With the tap of a computer key, prosecutors in Los Angeles and Chicago plan over the coming weeks to erase tens of thousands of marijuana convictions from people’s criminal records, a key part of a progressive crime-fighting strategy that is seeking to rectify the wrongs of a decades-long drug war.
Prosecutors and legal aid advocates say purging arrest and conviction records removes barriers to jobs and housing, helping to stabilize and improve troubled communities. Jettisoning marijuana convictions has taken on added urgency as more states legalize the possession and sale of marijuana, a lucrative trade, and confront the vexing question of how to handle convictions for crimes that are no longer crimes.
“We are undoing the harm prosecutors have caused,” said Cook County State’s Atty. Kim Foxx, whose office handles prosecutions in Chicago, a city of 2.7 million residents, and who has been one of the leading national advocates of expunging people’s records.
“Prosecuting these cases was not in the public interest, or in the interest of public safety. These convictions kept people out of the housing market, job market,” Foxx said. “Folks are going to be making billions of dollars on this, selling it by the metric ton, on the backs of communities that were devastated by the war on drugs. Is that fair? No.”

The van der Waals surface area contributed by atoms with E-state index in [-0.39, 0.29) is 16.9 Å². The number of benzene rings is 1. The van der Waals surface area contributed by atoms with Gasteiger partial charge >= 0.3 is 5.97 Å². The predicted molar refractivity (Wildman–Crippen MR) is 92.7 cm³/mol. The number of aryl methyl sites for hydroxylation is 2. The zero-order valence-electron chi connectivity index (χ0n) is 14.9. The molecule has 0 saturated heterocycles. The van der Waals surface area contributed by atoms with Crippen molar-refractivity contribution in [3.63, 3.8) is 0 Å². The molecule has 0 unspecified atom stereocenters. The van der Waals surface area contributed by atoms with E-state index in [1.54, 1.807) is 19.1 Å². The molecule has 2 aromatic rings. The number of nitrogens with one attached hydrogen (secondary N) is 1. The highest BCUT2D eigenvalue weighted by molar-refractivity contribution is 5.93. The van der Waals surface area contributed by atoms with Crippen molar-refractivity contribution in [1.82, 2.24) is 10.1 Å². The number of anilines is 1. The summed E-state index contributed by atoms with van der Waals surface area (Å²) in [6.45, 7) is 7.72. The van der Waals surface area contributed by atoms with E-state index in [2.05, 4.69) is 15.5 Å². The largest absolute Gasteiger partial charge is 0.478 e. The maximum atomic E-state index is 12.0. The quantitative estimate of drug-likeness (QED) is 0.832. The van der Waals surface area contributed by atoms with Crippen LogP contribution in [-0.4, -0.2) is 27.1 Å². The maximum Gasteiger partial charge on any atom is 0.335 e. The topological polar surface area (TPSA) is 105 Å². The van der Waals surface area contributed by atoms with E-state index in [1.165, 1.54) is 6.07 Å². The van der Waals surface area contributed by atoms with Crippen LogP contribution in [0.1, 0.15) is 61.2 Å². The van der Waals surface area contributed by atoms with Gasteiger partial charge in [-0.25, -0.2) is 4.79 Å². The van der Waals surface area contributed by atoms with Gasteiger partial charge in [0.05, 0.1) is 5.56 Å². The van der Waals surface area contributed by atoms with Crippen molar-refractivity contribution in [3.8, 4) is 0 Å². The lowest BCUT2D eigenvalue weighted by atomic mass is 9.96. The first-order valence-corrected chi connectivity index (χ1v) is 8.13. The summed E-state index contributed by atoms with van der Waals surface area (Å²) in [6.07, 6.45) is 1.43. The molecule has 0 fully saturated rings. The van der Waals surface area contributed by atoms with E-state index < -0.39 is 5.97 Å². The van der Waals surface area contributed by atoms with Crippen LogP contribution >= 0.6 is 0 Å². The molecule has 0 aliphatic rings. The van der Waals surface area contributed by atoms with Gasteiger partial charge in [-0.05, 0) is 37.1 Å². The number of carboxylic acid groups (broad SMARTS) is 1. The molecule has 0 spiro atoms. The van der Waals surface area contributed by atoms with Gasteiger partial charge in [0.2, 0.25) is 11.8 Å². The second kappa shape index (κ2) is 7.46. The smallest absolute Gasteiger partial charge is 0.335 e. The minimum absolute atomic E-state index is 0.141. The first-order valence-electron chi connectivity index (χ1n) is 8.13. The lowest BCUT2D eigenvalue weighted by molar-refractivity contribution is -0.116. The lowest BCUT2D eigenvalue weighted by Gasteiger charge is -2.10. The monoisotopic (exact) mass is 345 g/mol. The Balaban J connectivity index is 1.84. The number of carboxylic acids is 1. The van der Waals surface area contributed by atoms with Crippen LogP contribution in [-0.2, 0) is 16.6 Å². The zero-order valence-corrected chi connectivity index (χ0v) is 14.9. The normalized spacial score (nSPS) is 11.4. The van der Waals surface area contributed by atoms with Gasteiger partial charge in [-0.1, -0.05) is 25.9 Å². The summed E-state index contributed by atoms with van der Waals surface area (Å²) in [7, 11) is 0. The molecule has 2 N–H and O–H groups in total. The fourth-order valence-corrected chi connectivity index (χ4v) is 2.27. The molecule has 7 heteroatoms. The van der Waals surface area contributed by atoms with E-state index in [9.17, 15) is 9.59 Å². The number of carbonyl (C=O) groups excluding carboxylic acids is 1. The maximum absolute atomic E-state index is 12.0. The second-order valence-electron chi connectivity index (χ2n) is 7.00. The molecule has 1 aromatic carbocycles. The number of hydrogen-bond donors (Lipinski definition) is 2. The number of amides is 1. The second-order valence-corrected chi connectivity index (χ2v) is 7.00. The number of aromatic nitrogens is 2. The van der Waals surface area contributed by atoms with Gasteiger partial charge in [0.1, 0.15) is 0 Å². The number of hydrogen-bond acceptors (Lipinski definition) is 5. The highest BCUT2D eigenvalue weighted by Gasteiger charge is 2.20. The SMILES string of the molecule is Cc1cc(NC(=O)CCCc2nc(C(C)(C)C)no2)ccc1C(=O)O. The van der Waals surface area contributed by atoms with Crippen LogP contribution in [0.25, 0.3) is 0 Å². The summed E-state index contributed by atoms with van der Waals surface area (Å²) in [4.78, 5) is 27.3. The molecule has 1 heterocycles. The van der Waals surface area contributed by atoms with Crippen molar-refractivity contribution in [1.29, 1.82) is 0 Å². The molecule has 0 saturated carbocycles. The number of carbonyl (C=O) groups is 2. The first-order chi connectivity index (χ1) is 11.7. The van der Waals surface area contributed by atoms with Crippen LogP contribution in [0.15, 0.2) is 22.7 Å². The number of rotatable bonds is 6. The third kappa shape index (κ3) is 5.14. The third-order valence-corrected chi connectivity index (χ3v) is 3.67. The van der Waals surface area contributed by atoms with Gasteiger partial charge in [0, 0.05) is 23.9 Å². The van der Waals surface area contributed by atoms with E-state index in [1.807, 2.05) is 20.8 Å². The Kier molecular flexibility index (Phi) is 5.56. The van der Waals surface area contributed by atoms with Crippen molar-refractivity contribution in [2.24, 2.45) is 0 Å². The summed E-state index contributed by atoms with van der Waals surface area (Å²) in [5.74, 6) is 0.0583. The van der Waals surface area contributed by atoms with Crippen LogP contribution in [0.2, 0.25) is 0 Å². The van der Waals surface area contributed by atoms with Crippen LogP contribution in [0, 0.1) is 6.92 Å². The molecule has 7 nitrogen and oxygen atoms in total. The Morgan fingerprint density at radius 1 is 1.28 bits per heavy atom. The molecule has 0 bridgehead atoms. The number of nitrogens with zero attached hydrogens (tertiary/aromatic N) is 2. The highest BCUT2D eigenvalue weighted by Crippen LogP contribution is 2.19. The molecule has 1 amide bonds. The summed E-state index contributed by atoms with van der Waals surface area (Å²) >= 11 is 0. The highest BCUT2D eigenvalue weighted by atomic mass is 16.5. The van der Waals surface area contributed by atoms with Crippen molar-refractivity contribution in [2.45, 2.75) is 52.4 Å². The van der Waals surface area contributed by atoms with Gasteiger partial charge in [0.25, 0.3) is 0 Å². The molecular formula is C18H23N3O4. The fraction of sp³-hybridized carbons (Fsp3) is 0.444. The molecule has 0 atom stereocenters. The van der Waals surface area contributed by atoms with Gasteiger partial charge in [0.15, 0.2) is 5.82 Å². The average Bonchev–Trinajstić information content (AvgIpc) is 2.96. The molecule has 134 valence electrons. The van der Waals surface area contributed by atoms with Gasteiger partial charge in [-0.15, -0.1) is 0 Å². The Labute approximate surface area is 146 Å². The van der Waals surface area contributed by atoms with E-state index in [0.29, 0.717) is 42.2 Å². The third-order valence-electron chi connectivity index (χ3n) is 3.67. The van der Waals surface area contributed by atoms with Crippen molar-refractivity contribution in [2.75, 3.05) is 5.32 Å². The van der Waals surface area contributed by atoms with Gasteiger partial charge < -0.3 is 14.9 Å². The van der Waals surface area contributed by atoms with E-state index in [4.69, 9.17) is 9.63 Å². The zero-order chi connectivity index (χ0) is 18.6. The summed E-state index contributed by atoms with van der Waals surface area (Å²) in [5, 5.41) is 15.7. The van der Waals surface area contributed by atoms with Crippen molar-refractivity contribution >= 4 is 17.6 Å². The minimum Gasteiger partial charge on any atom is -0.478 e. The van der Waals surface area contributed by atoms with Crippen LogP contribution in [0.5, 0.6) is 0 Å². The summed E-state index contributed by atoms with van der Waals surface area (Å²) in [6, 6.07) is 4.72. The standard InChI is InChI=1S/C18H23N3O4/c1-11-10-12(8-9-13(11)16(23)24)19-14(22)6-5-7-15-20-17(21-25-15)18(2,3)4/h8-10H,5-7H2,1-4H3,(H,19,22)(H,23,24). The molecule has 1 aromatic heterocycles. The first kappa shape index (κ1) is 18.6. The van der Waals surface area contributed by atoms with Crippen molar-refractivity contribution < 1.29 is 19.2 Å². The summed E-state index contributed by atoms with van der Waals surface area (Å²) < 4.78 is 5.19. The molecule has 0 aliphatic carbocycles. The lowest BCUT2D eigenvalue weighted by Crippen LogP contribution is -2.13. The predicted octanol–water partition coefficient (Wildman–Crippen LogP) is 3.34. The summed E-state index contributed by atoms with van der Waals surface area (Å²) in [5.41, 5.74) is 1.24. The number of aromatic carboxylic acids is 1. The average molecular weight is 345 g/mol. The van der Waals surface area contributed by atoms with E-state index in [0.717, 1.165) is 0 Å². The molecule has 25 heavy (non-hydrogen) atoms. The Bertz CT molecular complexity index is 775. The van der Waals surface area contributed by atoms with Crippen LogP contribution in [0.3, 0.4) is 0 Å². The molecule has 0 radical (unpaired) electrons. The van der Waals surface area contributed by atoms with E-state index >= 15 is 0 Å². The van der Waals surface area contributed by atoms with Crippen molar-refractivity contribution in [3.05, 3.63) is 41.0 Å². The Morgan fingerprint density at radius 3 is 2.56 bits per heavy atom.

Foxx plans on Wednesday to begin clearing nearly 18,000 misdemeanor convictions for possessing less than an ounce of marijuana. The convictions are the first of potentially hundreds of thousands of marijuana cases, including felonies, that could be wiped from the county’s court system.
Los Angeles County prosecutors say they plan to expunge or reduce to lower-level offenses some 50,000 marijuana convictions. The convictions could involve any of four different charges: possessing marijuana, cultivating marijuana, possessing marijuana for sale, and selling or transporting marijuana.
“So many people, particularly in communities of color, have been disproportionately affected by cannabis convictions,” Dist. Atty. Jackie Lacey said in a statement. “My prosecutors are working diligently to ensure that we are on track to expunge or reduce 50,000 felony convictions in coming weeks.”